Seth Godin: Blaming the user
In the early days of tech, the acronym of choice was, “Read the friggin manual.” If an engineer uttered RTFM in your direction, it meant that whatever happened was your fault. Tech is a powerful tool, and if you want to use it, do the work.
I can remember back that far, both to the utterance of that acronym and the existence of actual manuals for software. Those were needed for the simple reason that there often wasn't enough space in the machine to have on-screen assistance.
Over time, as user interface became user experience, and as organizations sought to serve ever larger audiences, UX designers began to take responsibility for how people would engage with their websites and software.
For a while, if the software didn’t work for the intended user, that was the software’s fault. “We’ll make a better interface” is a much better motto because it puts the responsibility where it belongs.
But the overhang was still there. In many companies, “user error” was a problem for the user to fix. Organizations were pitching convenience and simplicity, but the moment the user made an error, the messages were curt, the wait on hold was long due to unusually heavy call volume, and if it didn’t work for you, well, we’ve got enough users, it’s cheaper for you to go somewhere else.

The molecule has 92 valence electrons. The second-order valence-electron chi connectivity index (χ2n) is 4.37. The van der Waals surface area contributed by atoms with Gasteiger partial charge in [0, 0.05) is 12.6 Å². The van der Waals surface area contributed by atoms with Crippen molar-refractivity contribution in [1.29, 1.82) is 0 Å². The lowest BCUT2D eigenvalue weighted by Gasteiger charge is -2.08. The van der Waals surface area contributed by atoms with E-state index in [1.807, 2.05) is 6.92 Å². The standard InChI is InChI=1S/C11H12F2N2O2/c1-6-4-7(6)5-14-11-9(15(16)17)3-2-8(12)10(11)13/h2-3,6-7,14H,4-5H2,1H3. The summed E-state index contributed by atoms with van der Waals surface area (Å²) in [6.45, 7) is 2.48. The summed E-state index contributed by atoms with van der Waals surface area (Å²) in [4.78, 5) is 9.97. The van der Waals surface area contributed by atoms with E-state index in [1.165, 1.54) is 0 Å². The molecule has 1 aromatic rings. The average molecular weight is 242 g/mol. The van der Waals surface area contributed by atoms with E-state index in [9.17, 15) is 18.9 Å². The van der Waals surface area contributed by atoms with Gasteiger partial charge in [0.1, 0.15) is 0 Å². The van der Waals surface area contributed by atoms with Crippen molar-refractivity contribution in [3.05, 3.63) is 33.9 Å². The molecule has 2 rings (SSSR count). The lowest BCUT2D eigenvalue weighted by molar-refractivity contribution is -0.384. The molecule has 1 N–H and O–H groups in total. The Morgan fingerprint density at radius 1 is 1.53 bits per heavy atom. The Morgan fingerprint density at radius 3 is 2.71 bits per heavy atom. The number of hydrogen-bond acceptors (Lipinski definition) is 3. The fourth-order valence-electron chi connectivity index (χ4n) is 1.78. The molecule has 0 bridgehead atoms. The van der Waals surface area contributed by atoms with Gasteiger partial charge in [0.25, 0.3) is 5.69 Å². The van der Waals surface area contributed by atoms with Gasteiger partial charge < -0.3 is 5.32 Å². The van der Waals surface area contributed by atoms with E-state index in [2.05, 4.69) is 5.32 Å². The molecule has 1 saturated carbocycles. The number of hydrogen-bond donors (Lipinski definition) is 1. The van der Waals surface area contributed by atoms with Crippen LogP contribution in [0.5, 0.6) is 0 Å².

As someone who was a tech support person and system administrator in a previous role, I've encountered both ends of this. While the user interfaces did get better over time, the moment you encountered a situation that the software – or the developers – hadn't anticipated, you'd invariably be handed a cryptic error message and left to figure out what the heck that meant.
As my colleague Mark Hurst points out, this contempt for the clueless user has been multiplied dramatically by the stock market. Now, many large companies have decided to use UX against their users, all of their users, by turning our experience with their websites and networks into one that serves their needs, not ours. It feels more convenient in the short run, perhaps even fun, but it’s designed to create lock-in, a permanent network effect and, as soon as practicable, a persistent source of cash flow.
As Mark Hurst puts it in the linked article, 'UX is now "user exploitation."'